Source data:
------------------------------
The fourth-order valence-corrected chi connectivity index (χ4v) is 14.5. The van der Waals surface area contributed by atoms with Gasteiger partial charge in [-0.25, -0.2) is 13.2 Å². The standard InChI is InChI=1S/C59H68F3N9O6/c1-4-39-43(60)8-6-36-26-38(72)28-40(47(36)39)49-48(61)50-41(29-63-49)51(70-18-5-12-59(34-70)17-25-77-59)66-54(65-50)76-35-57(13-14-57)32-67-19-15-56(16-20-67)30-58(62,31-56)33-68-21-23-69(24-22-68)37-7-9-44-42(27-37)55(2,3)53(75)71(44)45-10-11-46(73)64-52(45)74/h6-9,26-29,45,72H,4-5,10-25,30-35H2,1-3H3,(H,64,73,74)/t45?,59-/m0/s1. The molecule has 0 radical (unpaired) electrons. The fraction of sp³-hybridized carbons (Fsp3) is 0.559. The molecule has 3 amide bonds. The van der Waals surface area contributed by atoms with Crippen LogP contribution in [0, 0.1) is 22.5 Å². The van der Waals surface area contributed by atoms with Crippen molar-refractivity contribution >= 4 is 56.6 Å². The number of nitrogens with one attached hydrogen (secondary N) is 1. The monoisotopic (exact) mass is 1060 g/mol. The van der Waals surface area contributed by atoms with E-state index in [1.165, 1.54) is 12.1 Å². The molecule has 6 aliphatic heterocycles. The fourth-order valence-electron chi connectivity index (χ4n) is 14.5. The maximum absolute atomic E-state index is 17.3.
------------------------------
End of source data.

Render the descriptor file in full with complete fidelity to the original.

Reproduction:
The fourth-order valence-corrected chi connectivity index (χ4v) is 14.5. The van der Waals surface area contributed by atoms with Gasteiger partial charge in [-0.25, -0.2) is 13.2 Å². The standard InChI is InChI=1S/C59H68F3N9O6/c1-4-39-43(60)8-6-36-26-38(72)28-40(47(36)39)49-48(61)50-41(29-63-49)51(70-18-5-12-59(34-70)17-25-77-59)66-54(65-50)76-35-57(13-14-57)32-67-19-15-56(16-20-67)30-58(62,31-56)33-68-21-23-69(24-22-68)37-7-9-44-42(27-37)55(2,3)53(75)71(44)45-10-11-46(73)64-52(45)74/h6-9,26-29,45,72H,4-5,10-25,30-35H2,1-3H3,(H,64,73,74)/t45?,59-/m0/s1. The molecule has 0 radical (unpaired) electrons. The fraction of sp³-hybridized carbons (Fsp3) is 0.559. The molecule has 3 amide bonds. The van der Waals surface area contributed by atoms with Crippen LogP contribution in [0, 0.1) is 22.5 Å². The van der Waals surface area contributed by atoms with Crippen molar-refractivity contribution >= 4 is 56.6 Å². The number of nitrogens with one attached hydrogen (secondary N) is 1. The monoisotopic (exact) mass is 1060 g/mol. The van der Waals surface area contributed by atoms with E-state index in [1.165, 1.54) is 12.1 Å². The molecule has 6 aliphatic heterocycles. The fourth-order valence-electron chi connectivity index (χ4n) is 14.5. The maximum absolute atomic E-state index is 17.3.